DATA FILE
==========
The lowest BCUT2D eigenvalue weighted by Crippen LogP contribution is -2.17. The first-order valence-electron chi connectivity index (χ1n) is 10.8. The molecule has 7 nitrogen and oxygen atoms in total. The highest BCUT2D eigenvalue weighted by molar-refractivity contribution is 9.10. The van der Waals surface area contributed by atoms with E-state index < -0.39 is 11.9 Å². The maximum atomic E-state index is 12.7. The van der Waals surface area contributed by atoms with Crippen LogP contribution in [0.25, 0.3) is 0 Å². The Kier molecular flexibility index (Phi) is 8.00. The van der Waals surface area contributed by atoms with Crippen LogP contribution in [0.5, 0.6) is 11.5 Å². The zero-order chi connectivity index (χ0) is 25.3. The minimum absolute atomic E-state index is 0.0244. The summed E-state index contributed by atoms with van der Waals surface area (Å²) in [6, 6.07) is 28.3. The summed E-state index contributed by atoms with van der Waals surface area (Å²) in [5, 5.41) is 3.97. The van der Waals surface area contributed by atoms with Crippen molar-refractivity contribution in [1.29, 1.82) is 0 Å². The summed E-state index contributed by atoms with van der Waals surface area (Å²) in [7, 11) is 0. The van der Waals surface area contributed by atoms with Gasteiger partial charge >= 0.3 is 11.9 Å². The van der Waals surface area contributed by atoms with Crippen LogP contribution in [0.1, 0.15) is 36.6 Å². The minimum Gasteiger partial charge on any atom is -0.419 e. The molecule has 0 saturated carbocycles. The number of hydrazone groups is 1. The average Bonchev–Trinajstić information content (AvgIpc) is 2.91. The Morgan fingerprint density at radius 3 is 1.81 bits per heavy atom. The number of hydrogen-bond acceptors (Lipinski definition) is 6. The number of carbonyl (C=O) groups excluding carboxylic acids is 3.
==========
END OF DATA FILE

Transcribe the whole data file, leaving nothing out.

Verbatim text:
The lowest BCUT2D eigenvalue weighted by Crippen LogP contribution is -2.17. The first-order valence-electron chi connectivity index (χ1n) is 10.8. The molecule has 7 nitrogen and oxygen atoms in total. The highest BCUT2D eigenvalue weighted by molar-refractivity contribution is 9.10. The van der Waals surface area contributed by atoms with E-state index < -0.39 is 11.9 Å². The maximum atomic E-state index is 12.7. The van der Waals surface area contributed by atoms with Crippen LogP contribution in [0.25, 0.3) is 0 Å². The Kier molecular flexibility index (Phi) is 8.00. The van der Waals surface area contributed by atoms with Crippen LogP contribution in [0.5, 0.6) is 11.5 Å². The zero-order chi connectivity index (χ0) is 25.3. The minimum absolute atomic E-state index is 0.0244. The summed E-state index contributed by atoms with van der Waals surface area (Å²) in [6, 6.07) is 28.3. The summed E-state index contributed by atoms with van der Waals surface area (Å²) in [5, 5.41) is 3.97. The van der Waals surface area contributed by atoms with Crippen molar-refractivity contribution in [1.29, 1.82) is 0 Å². The summed E-state index contributed by atoms with van der Waals surface area (Å²) in [7, 11) is 0. The van der Waals surface area contributed by atoms with Gasteiger partial charge >= 0.3 is 11.9 Å². The van der Waals surface area contributed by atoms with Crippen LogP contribution in [0.1, 0.15) is 36.6 Å². The minimum Gasteiger partial charge on any atom is -0.419 e. The molecule has 0 saturated carbocycles. The number of hydrazone groups is 1. The average Bonchev–Trinajstić information content (AvgIpc) is 2.91. The Morgan fingerprint density at radius 3 is 1.81 bits per heavy atom. The number of hydrogen-bond acceptors (Lipinski definition) is 6. The number of carbonyl (C=O) groups excluding carboxylic acids is 3.